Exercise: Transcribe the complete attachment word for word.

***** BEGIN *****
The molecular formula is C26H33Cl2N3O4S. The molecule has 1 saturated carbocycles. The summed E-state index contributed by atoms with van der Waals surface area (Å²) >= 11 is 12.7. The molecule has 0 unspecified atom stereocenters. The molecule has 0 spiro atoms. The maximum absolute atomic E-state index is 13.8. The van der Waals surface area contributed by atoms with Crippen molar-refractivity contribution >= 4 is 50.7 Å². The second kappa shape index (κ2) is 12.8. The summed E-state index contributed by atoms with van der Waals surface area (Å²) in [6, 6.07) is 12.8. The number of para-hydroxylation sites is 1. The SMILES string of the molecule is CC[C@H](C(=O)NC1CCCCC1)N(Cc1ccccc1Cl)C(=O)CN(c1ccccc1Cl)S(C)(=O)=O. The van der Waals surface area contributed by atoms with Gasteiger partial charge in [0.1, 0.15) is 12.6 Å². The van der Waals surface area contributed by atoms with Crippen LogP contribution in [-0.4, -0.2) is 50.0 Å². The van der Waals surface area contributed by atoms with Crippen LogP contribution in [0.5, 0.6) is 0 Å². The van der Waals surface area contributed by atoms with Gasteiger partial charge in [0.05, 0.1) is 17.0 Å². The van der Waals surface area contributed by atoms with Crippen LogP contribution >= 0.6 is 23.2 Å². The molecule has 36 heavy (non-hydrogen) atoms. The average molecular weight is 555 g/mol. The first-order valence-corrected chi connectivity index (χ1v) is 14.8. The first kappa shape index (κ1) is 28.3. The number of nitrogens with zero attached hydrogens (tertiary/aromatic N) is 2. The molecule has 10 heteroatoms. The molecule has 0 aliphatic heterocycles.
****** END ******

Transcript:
The molecular formula is C26H33Cl2N3O4S. The molecule has 1 saturated carbocycles. The summed E-state index contributed by atoms with van der Waals surface area (Å²) >= 11 is 12.7. The molecule has 0 unspecified atom stereocenters. The molecule has 0 spiro atoms. The maximum absolute atomic E-state index is 13.8. The van der Waals surface area contributed by atoms with Crippen molar-refractivity contribution >= 4 is 50.7 Å². The second kappa shape index (κ2) is 12.8. The summed E-state index contributed by atoms with van der Waals surface area (Å²) in [6, 6.07) is 12.8. The number of para-hydroxylation sites is 1. The SMILES string of the molecule is CC[C@H](C(=O)NC1CCCCC1)N(Cc1ccccc1Cl)C(=O)CN(c1ccccc1Cl)S(C)(=O)=O. The van der Waals surface area contributed by atoms with Gasteiger partial charge in [0.1, 0.15) is 12.6 Å². The van der Waals surface area contributed by atoms with Crippen LogP contribution in [-0.4, -0.2) is 50.0 Å². The van der Waals surface area contributed by atoms with Crippen LogP contribution in [0.5, 0.6) is 0 Å². The van der Waals surface area contributed by atoms with Gasteiger partial charge in [0.05, 0.1) is 17.0 Å². The van der Waals surface area contributed by atoms with Crippen LogP contribution >= 0.6 is 23.2 Å². The molecule has 36 heavy (non-hydrogen) atoms. The average molecular weight is 555 g/mol. The first-order valence-corrected chi connectivity index (χ1v) is 14.8. The first kappa shape index (κ1) is 28.3. The number of nitrogens with zero attached hydrogens (tertiary/aromatic N) is 2. The molecule has 10 heteroatoms. The molecule has 0 aliphatic heterocycles.